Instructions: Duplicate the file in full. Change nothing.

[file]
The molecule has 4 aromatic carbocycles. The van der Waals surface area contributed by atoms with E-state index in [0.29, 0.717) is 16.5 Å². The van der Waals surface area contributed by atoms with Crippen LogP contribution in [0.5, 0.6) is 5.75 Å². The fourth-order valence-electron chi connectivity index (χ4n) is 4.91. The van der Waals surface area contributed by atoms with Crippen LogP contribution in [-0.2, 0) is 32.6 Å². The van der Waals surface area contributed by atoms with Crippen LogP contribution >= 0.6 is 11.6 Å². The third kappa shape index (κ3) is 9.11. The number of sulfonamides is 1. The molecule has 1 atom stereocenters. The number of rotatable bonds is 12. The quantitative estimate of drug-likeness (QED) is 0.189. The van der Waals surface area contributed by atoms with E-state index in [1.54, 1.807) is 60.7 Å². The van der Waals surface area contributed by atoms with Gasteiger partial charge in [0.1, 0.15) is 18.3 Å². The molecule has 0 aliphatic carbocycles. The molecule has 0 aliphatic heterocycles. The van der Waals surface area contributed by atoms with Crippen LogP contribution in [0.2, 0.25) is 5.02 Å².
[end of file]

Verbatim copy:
The molecule has 4 aromatic carbocycles. The van der Waals surface area contributed by atoms with E-state index in [0.29, 0.717) is 16.5 Å². The van der Waals surface area contributed by atoms with Crippen LogP contribution in [0.5, 0.6) is 5.75 Å². The fourth-order valence-electron chi connectivity index (χ4n) is 4.91. The van der Waals surface area contributed by atoms with Crippen LogP contribution in [-0.2, 0) is 32.6 Å². The van der Waals surface area contributed by atoms with Crippen LogP contribution >= 0.6 is 11.6 Å². The third kappa shape index (κ3) is 9.11. The number of sulfonamides is 1. The molecule has 1 atom stereocenters. The number of rotatable bonds is 12. The quantitative estimate of drug-likeness (QED) is 0.189. The van der Waals surface area contributed by atoms with E-state index in [1.54, 1.807) is 60.7 Å². The van der Waals surface area contributed by atoms with Gasteiger partial charge in [0.1, 0.15) is 18.3 Å². The molecule has 0 aliphatic carbocycles. The molecule has 0 aliphatic heterocycles. The van der Waals surface area contributed by atoms with Crippen LogP contribution in [0.2, 0.25) is 5.02 Å².